Code Climate Velocity offers valuable visibility into code repository activity, using pull requests as the unit of work for measuring. The tool is generally easy to use and adopt, and has a responsive support team. Velocity provides views that enable the comparison of team members against company benchmarks, enabling individuals to optimize their contributions and allowing management to get insights into the individual contributor level. However, some of these views may make developers feel like they’re being watched. It’s a great tool for managers, but limited documentation and some problems with integrations might cause issues during implementation.
Allstacks is an engineering management platform that emphasizes forecasting by analyzing software development life cycle data for projected outcomes and generating insightful reports. One standout feature of Allstacks is its commitment to transparency, offering users the powerful capability to delve into the underlying data behind metrics and charts.
Some users report delays in data retrieval from sources, which may be a problem for you if you require more real-time data. Setting up new users, associating them with applications and teams, and managing ongoing employee changes can be a somewhat manual and cumbersome process. Allstacks offers a free version, and for users opting for the paid version, pricing begins at $400 per year for a contributor.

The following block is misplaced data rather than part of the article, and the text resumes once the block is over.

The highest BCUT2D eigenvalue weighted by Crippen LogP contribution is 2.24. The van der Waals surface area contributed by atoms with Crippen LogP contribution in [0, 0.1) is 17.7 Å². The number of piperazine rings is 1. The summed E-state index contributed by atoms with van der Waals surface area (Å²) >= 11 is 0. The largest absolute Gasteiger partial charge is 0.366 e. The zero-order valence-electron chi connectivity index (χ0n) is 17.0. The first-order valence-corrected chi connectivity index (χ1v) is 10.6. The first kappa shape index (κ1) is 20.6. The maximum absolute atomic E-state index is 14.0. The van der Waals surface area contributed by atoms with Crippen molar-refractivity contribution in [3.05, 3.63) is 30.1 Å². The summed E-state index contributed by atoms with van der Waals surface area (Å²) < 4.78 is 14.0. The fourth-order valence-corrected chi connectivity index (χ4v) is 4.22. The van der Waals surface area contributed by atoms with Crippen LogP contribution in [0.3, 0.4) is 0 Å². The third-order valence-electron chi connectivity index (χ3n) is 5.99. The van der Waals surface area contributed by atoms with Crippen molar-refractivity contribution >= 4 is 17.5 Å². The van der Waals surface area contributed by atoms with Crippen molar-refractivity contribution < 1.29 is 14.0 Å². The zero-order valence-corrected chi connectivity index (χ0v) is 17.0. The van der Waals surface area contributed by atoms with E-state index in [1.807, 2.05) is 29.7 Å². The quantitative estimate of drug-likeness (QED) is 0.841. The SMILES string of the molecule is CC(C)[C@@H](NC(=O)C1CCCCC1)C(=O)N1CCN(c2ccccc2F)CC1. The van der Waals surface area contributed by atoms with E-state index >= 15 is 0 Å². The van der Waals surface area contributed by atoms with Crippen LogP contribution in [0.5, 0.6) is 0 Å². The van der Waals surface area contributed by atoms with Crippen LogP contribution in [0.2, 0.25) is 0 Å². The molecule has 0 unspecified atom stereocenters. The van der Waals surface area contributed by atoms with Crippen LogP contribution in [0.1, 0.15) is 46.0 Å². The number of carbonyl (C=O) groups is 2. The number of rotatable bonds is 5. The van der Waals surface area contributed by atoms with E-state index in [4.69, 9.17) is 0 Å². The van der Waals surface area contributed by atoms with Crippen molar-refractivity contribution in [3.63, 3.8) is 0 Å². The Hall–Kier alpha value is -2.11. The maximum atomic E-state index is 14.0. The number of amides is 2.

Swarmia stands out as a metrics tracking platform with a strong focus on DORA and SPACE metrics. In particular, Swarmia receives praise for its user-friendly setup, its CI (Continuous Integration) insights, and Slackbot integration. Swarmia's commitment to clear documentation and solid customer support makes it easy for users to set up and continue gaining value from the product.
As a relatively newer platform, Swarmia may be best for small businesses. It has limitations when it comes to aggregating data across multiple teams, making it less suitable for larger organizations. Swarmia offers clear pricing models based on the number of developers in the organization, starting at $240 per developer per year for the lite version. Despite its strengths, users should be aware of the platform's limited integrations compared to more established alternatives.
Waydev is an engineering management platform that boasts easy setup and well-designed dashboards. It integrates across various productivity platforms like Git providers, calendars, and popular chat platforms like Slack and Teams to create a comprehensive view of your team’s productivity. Users can access executive reports for high-level insights or delve into individual-level reports. However, some metrics, such as lines of code committed, could potentially lead to contrived or harmful evaluations of engineers if misused.
In a landscape full of diverse options for engineering management tools, each with its unique strengths and drawbacks, choosing the right fit depends on the specific needs and priorities of the organization. Careful consideration of features, user experiences, and alignment with organizational goals will guide the selection process, ensuring a tool that not only measures but drives insight and meaningful change. For more information on how Cortex can fill the gap between measurement and impact, get in touch today.